Walking into his tomb, Number 62 in the Valley of the Kings, I saw him lying in a glass case. Stepping closer I took a deep breath, realizing that this was a moment one can only dream of. But this was not a dream. There he was in front of me, close to me wrapped in a beige cotton cloth, just his head and feet showing. He looked small, alone, and lost, striped of all the gold and worldly possessions he had owned and been buried with.
I don’t know how long I stood there. All I remember is that it was hard to leave. I stepped back several times only to come back again and again to take another look. I wanted to hold on to this moment a little longer – when will we ever meet again? And if we do, it might not just be the two of us – the tourist might be back!
Before meeting Tutankhamun, I had read about his mysterious life and death. Seen his treasures and golden mask in the Cairo Museum. Visited the exhibition that came to the Metropolitan Museum in New York many years ago. But since the discovery of his tomb in 1922 by Howard Carter, nothing has ever diminished the fascination and admiration of the world for this boy Pharaoh, who died when he was about 19, in 1328 B.C. Maybe it is the amazing contents of his tomb that makes him the most famous Pharaoh of Ancient Egypt, and bigger than life.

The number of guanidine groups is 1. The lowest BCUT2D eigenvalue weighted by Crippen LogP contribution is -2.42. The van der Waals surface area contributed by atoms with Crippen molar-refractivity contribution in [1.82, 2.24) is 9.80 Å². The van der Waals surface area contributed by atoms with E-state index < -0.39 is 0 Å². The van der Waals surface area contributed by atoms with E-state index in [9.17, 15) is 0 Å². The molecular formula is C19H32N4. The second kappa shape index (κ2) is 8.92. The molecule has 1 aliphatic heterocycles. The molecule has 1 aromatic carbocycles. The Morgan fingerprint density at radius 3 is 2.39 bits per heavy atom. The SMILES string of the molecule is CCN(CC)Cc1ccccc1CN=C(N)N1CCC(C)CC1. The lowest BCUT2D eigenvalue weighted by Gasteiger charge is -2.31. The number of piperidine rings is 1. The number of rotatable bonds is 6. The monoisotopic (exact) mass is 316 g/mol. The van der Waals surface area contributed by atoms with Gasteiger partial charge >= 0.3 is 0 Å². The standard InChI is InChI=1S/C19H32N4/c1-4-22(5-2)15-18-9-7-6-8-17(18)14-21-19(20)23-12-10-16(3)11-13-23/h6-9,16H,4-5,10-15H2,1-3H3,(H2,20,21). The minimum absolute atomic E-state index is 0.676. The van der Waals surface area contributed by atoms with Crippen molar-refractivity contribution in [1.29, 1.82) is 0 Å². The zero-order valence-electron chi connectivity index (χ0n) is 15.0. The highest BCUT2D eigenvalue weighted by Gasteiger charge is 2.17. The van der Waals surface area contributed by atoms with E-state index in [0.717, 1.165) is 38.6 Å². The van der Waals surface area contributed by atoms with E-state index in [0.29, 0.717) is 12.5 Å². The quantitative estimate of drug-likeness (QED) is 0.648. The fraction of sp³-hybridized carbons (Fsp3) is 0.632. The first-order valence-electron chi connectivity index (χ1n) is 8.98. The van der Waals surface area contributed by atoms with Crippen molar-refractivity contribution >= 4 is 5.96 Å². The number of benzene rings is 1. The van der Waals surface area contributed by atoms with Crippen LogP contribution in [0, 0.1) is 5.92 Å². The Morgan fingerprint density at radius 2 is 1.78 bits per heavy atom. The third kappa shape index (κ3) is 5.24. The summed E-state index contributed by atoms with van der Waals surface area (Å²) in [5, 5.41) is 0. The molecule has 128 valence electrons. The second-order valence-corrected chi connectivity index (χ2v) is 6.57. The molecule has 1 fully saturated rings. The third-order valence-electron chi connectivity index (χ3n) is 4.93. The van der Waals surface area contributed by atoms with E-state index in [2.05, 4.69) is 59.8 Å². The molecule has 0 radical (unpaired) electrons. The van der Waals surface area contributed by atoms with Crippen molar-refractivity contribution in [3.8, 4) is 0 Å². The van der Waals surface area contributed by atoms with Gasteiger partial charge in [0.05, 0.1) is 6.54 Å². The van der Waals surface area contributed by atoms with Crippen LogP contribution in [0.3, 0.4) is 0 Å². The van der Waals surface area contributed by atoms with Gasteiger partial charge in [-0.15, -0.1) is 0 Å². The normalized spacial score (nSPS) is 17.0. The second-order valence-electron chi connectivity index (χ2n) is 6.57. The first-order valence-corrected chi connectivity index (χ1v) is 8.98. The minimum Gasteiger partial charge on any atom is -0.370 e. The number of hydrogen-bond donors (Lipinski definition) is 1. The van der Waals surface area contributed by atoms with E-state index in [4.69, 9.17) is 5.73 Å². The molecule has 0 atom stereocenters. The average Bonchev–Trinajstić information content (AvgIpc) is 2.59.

But here in his tomb – by the way he is the only Pharaoh who remains in his tomb to this day – Tutankhamun did not look bigger than life. Here lay a small figure, wrapped in a simple cloth, looking very vulnerable and human.
No, taking photos was not allowed but I wouldn’t have taken one, because I don’t want to share this experience with anyone.
More about Egypt soon